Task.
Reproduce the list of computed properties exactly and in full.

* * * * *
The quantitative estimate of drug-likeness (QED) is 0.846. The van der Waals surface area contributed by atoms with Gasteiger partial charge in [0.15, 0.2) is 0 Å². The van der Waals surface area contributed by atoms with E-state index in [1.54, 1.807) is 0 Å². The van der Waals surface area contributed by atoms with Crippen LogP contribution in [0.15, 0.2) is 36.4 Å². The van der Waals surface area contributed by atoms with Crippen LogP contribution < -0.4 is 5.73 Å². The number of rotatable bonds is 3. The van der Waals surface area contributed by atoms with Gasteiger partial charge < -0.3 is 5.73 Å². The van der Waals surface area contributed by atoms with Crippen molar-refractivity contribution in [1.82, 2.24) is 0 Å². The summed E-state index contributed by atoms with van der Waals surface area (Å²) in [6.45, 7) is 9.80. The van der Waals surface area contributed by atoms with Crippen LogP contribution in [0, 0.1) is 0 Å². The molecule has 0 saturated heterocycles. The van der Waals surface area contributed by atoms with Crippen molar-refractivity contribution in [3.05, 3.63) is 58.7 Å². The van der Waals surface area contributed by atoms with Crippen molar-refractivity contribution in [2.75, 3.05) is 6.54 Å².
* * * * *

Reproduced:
The quantitative estimate of drug-likeness (QED) is 0.846. The van der Waals surface area contributed by atoms with Gasteiger partial charge in [0.15, 0.2) is 0 Å². The van der Waals surface area contributed by atoms with E-state index in [1.54, 1.807) is 0 Å². The van der Waals surface area contributed by atoms with Crippen LogP contribution in [0.15, 0.2) is 36.4 Å². The van der Waals surface area contributed by atoms with Crippen LogP contribution < -0.4 is 5.73 Å². The number of rotatable bonds is 3. The van der Waals surface area contributed by atoms with Gasteiger partial charge < -0.3 is 5.73 Å². The van der Waals surface area contributed by atoms with Crippen molar-refractivity contribution in [1.82, 2.24) is 0 Å². The summed E-state index contributed by atoms with van der Waals surface area (Å²) in [6.45, 7) is 9.80. The van der Waals surface area contributed by atoms with Crippen LogP contribution in [0, 0.1) is 0 Å². The molecule has 0 saturated heterocycles. The van der Waals surface area contributed by atoms with Crippen molar-refractivity contribution in [3.05, 3.63) is 58.7 Å². The van der Waals surface area contributed by atoms with Crippen molar-refractivity contribution in [2.75, 3.05) is 6.54 Å².